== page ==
A legacy of discovery

Historic photo of students working in a lab circa 1939
Chemical laboratory in Smith Building circa 1939. (Image 02637, CWRU Archives)

When Herbert Dow arrived for his first year at our predecessor institution the Case School of Applied Science in 1884, just four years after the college opened, he didn't envision that he would later found one of the world's largest chemical companies.

But Dow came to an environment where curiosity, creativity and initiative dominate—one where students and faculty inspire each other in discovery and innovation. Across campus, professors Albert Michelson and Edward Morley were carrying out one of the most important experiments in the history of physics, proving that light does not propagate through an ‘ether.’  Michelson was the first American to win a Nobel prize (in 1908) for this work.

Dow’s scientific and entrepreneurial interests thrived in this intellectually charged atmosphere.  With technical, financial and moral support from his classmates, he went on to start a small company after completing his undergraduate degree. The Dow Chemical Company is now among the largest in the world.

Historic photo of chemical engineering faculty members
Chemical engineering faculty, 1939-1940. (Image 00423, CWRU Archives)
Herbert Dow’s success was just the beginning. In the 1920s, two sons of Albert W. Smith, Dow’s classmate and later a professor at Case Western Reserve, studied chemical engineering at the university. After graduating, Kent and Kelvin Smith teamed up with classmate Alex Nason to found the Lubrizol Corporation—now a Fortune 500 company.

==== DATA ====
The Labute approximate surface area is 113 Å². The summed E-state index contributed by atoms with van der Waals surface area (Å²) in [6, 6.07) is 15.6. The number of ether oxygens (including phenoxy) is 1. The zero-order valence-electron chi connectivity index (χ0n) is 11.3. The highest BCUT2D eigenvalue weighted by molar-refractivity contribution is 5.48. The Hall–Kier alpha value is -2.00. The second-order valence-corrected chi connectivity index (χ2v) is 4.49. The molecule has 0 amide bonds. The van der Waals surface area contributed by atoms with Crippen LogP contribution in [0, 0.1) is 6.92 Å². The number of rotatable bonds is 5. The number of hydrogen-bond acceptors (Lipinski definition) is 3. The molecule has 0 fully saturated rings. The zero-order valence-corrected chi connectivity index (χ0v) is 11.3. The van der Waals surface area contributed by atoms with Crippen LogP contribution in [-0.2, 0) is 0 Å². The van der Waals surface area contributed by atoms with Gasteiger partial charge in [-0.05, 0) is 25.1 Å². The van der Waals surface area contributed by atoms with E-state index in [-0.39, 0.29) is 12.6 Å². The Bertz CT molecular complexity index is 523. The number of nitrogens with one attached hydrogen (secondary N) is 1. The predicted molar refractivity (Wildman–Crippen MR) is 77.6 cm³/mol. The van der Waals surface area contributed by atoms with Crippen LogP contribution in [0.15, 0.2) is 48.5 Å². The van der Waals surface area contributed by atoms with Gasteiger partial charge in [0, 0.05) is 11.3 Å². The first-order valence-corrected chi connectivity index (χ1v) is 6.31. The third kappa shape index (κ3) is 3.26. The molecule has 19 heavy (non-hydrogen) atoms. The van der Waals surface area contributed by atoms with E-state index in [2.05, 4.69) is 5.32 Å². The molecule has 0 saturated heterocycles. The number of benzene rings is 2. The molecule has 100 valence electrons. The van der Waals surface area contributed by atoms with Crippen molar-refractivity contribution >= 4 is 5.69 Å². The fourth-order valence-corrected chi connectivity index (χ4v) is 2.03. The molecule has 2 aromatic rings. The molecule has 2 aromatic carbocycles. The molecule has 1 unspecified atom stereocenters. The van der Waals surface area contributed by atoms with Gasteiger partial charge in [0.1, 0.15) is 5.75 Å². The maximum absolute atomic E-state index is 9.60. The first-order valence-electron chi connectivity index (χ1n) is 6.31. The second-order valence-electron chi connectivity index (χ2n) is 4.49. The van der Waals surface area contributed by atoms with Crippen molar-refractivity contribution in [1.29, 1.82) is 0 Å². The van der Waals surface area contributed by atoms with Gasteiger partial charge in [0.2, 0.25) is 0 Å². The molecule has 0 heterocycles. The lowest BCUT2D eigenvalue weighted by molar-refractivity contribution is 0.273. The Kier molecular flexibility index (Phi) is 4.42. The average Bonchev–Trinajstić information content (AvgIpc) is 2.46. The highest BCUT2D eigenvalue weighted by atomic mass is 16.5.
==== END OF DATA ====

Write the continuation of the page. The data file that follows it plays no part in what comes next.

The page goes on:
In the 1960s and 70s, chemical engineering professor John Angus set out to do what seemed impossible: making diamonds at low pressures, where graphite rather than diamond is thermodynamically stable. Angus showed how to use kinetics rather than thermodynamics to “trick” the material into becoming diamond, and was elected to the prestigious National Academy of Engineering for this discovery.

The tradition of curiosity, creativity and initiative continues in our department. Our graduates become leaders in the chemical industry, and our research thrives at the cutting edge—ranging from fundamental molecular scale science to plant-scale industrial projects. We study topics as varied as energy, advanced materials and biological engineering. In many cases our research is in collaboration with industrial partners, from Intel to Nestle. Many of our research projects include interdisciplinary collaborations, with partners as diverse as geologists and medical doctors.

In 2014, the department changed its name to the Department of Chemical and Biomolecular Engineering to better reflect the depth and breadth of our research programs and academic offerings.

Check out our current research initiatives for a hint of breakthroughs to come.